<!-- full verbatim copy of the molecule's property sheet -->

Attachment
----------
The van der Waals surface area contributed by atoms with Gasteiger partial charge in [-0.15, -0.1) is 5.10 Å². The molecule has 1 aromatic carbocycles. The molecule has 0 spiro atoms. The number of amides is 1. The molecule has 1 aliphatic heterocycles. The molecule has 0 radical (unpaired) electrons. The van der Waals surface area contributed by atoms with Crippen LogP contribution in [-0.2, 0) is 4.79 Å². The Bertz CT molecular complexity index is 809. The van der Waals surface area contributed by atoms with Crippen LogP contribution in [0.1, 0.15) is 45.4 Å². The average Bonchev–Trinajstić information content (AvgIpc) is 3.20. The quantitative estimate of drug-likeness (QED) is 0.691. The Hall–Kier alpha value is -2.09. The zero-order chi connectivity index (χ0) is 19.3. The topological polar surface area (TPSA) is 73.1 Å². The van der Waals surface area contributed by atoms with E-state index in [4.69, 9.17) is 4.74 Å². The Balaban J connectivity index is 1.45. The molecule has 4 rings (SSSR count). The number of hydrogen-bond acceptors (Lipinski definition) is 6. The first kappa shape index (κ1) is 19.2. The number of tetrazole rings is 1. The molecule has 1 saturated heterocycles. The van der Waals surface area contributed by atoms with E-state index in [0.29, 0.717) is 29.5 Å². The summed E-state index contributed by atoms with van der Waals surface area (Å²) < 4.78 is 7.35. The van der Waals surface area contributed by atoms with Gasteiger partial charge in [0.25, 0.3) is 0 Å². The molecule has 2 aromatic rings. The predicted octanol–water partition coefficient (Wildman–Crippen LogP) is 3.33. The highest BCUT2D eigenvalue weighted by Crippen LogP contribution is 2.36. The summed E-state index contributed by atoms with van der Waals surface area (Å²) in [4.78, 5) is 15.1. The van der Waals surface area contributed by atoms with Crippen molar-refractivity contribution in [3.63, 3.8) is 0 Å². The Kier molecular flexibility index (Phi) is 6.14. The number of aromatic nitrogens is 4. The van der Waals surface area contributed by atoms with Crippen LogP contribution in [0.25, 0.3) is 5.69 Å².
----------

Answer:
The van der Waals surface area contributed by atoms with Gasteiger partial charge in [-0.15, -0.1) is 5.10 Å². The molecule has 1 aromatic carbocycles. The molecule has 0 spiro atoms. The number of amides is 1. The molecule has 1 aliphatic heterocycles. The molecule has 0 radical (unpaired) electrons. The van der Waals surface area contributed by atoms with Crippen LogP contribution in [-0.2, 0) is 4.79 Å². The Bertz CT molecular complexity index is 809. The van der Waals surface area contributed by atoms with Crippen LogP contribution in [0.1, 0.15) is 45.4 Å². The average Bonchev–Trinajstić information content (AvgIpc) is 3.20. The quantitative estimate of drug-likeness (QED) is 0.691. The Hall–Kier alpha value is -2.09. The zero-order chi connectivity index (χ0) is 19.3. The topological polar surface area (TPSA) is 73.1 Å². The van der Waals surface area contributed by atoms with E-state index in [4.69, 9.17) is 4.74 Å². The Balaban J connectivity index is 1.45. The molecule has 4 rings (SSSR count). The number of hydrogen-bond acceptors (Lipinski definition) is 6. The first kappa shape index (κ1) is 19.2. The number of tetrazole rings is 1. The molecule has 1 saturated heterocycles. The van der Waals surface area contributed by atoms with E-state index in [0.29, 0.717) is 29.5 Å². The summed E-state index contributed by atoms with van der Waals surface area (Å²) < 4.78 is 7.35. The van der Waals surface area contributed by atoms with Gasteiger partial charge in [0.25, 0.3) is 0 Å². The molecule has 2 aromatic rings. The predicted octanol–water partition coefficient (Wildman–Crippen LogP) is 3.33. The highest BCUT2D eigenvalue weighted by Crippen LogP contribution is 2.36. The summed E-state index contributed by atoms with van der Waals surface area (Å²) in [4.78, 5) is 15.1. The van der Waals surface area contributed by atoms with Crippen molar-refractivity contribution in [3.63, 3.8) is 0 Å². The Kier molecular flexibility index (Phi) is 6.14. The number of aromatic nitrogens is 4. The van der Waals surface area contributed by atoms with Crippen LogP contribution in [0.25, 0.3) is 5.69 Å².